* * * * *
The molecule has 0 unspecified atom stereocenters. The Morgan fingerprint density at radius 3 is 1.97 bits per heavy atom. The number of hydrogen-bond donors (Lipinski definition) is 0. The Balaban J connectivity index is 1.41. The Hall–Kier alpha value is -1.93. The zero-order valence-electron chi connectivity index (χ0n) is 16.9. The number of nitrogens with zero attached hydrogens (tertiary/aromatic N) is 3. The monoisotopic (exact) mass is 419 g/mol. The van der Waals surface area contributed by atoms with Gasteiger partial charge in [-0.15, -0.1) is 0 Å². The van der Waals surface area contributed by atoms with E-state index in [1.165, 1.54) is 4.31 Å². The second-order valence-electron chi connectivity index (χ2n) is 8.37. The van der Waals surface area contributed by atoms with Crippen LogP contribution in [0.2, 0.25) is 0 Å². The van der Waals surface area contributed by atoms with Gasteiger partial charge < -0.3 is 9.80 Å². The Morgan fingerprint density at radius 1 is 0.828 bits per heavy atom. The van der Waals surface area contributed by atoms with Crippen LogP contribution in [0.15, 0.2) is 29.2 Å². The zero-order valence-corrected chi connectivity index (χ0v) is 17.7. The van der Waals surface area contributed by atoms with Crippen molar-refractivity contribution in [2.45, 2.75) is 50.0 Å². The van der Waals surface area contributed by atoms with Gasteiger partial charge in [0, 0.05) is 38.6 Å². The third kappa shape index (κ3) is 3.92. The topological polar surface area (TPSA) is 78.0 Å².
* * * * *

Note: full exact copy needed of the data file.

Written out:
The molecule has 0 unspecified atom stereocenters. The Morgan fingerprint density at radius 3 is 1.97 bits per heavy atom. The number of hydrogen-bond donors (Lipinski definition) is 0. The Balaban J connectivity index is 1.41. The Hall–Kier alpha value is -1.93. The zero-order valence-electron chi connectivity index (χ0n) is 16.9. The number of nitrogens with zero attached hydrogens (tertiary/aromatic N) is 3. The monoisotopic (exact) mass is 419 g/mol. The van der Waals surface area contributed by atoms with Gasteiger partial charge in [-0.15, -0.1) is 0 Å². The van der Waals surface area contributed by atoms with E-state index in [1.165, 1.54) is 4.31 Å². The second-order valence-electron chi connectivity index (χ2n) is 8.37. The van der Waals surface area contributed by atoms with Crippen LogP contribution in [0.2, 0.25) is 0 Å². The van der Waals surface area contributed by atoms with Gasteiger partial charge < -0.3 is 9.80 Å². The Morgan fingerprint density at radius 1 is 0.828 bits per heavy atom. The van der Waals surface area contributed by atoms with Crippen LogP contribution in [0.15, 0.2) is 29.2 Å². The zero-order valence-corrected chi connectivity index (χ0v) is 17.7. The van der Waals surface area contributed by atoms with Crippen molar-refractivity contribution in [2.45, 2.75) is 50.0 Å². The van der Waals surface area contributed by atoms with Gasteiger partial charge in [0, 0.05) is 38.6 Å². The third kappa shape index (κ3) is 3.92. The topological polar surface area (TPSA) is 78.0 Å².